What Makes a Great Bread Great? - BREADSIE Bakery

What Makes a Great Bread Great?

Pure Ingredients + Sourdough Method = Good Bread

The basic requirements for a great bread are pure ingredients and use of the sourdough method. If you get these two right even a little bit, it will lead to a good bread. To make a great bread, you'll also need to get knowledgable on specific wheat varieties, flours, and have a great understanding of dough fermentation and the impact it has on bread. Let's look at ingredients and method separately.


The simplest way to figure out if the bread has proper ingredients is if it is made of just flour, water, and salt (and add-ons if flavored bread such as cranberry, etc.).  I believe that flour is the single most important ingredient in bread making so pay close attention to it and see if it is full grain or enriched. 

Although I will go into details on flours on a later post, I'd like to introduce some basics. Flour is either milled as a whole grain or it is first separated into components (germ, endosperm, bran) and then milled separately. 

When the whole grain is milled we get a much better flour as it is a mix of the three components and it keeps all of the nutrients present in the wheat berry. For lighter flour, mills sift the flour and extract a % of it which is why you see "extraction rate" on flours such as the one from Janie's Mill (which we use). Enriched flour is mainly made from the endosperm and then nutrients are added back, usually chemically derived nutrients.  So if you see in the ingredient list "enriched wheat flour (flour, niacin, reduced iron, ...), you should know that they've used an industrial flour that is good for the producer and not so good for you as the consumer of the product. Of course there are a lot worse things done to flours such as bleaching, bromating, and more.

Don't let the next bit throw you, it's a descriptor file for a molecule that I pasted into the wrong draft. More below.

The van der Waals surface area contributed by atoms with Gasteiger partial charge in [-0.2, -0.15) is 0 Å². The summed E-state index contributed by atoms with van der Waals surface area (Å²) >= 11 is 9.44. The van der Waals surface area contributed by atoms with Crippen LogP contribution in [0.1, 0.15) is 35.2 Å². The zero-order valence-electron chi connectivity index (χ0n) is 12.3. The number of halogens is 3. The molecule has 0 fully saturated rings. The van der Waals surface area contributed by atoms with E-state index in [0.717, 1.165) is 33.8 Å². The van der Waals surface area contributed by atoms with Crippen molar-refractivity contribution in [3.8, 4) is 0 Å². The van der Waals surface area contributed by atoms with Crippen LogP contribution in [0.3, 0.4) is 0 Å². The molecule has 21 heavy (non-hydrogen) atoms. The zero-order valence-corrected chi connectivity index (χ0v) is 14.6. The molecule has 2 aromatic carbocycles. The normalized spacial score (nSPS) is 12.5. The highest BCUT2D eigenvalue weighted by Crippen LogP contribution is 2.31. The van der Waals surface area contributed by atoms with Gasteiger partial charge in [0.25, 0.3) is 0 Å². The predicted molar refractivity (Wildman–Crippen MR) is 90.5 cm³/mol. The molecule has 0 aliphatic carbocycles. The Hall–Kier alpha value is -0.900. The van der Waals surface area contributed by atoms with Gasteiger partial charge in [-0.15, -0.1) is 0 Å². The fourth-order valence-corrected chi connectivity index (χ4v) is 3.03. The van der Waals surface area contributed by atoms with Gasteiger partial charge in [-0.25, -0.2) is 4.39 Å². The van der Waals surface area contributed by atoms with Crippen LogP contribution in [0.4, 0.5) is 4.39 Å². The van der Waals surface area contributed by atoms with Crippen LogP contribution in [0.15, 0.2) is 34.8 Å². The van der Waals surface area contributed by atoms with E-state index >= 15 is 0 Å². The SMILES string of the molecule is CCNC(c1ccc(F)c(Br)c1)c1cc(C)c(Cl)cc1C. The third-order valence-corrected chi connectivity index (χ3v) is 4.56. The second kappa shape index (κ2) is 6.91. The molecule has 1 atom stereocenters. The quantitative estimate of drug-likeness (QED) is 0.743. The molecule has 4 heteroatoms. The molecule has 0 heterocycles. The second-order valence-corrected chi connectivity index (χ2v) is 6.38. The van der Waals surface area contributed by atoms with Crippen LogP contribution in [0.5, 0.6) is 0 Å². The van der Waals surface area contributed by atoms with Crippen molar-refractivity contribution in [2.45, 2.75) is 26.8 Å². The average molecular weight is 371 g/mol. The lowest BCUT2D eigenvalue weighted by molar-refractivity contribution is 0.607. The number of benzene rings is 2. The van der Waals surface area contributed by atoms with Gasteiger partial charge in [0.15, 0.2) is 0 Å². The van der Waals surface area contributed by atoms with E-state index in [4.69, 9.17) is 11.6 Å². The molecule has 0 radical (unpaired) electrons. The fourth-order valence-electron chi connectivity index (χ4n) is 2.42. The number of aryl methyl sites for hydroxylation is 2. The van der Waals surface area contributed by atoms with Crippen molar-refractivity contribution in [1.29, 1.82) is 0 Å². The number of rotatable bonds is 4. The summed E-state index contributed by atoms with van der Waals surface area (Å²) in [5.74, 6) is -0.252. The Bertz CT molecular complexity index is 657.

The same rule applies when you continue reading the ingredient list, including for the add-ons such as dried fruits.


The method used is arguably even more important than the ingredients when it comes to bread making, which is why there are many artisanal bakers that use enriched flour and get away with it. For thousands of years bread was made using only one method which we call the "sourdough" method, or bread made with a natural levaining agent also known as starter.

This method was probably the reason we as humans started eating bread as it made flour easily digestible. This process requires the dough to ferment slowly over an extended period of time (typically over 24 hours) and break down the gluten, and in the process develop the flavor we know and love.

But how can you recognize if the bread was made using the sourdough method?

If you're in a supermarket and the bread is not made locally, chances are it isn't.  If you're in a bakery, just ask and hope that they'll be honest.  If you're shopping online from a bakery, read information about their process and if necessary ask customer support. 

There's also a texture that is unique to real sourdough and that typically includes a thicker and crunchier crust and a heavier and moist crumb. Real sourdough is heavier so if you compare 2 loaves of the same size, most likely the sourdough will weigh more (possibly double that of the industrial). 

Another aspect is how you feel after you consumer the bread. Many consumers report that when they eat quick breads they feel bloated and heavy, and don't have that issue when eating sourdough. Also, there are many gluten intolerant people that are perfectly fine consuming sourdough bread.

And last but not least, consider the bread's shelf life.  If the bread becomes too dry on day 1 and inedible, then there's a good chance that it was made using quick bread techniques and not sourdough. If the bread lasts more than 10 days, it is most likely due to added preservatives which is even worse.  Sourdough bread lasts about 7 to 8 days under the proper keeping conditions, and it is most flavorful on days 2, 3, and 4.


Organic Stone Milled Flour
Proper Use of Sourdough Method

Great Bread


I will write more about the process of sourdough bread and some of the variations used by bakers and why we support or do not support the variations, but hope that this article gives you sufficient information for now.

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1 comment

Thanks for this :)


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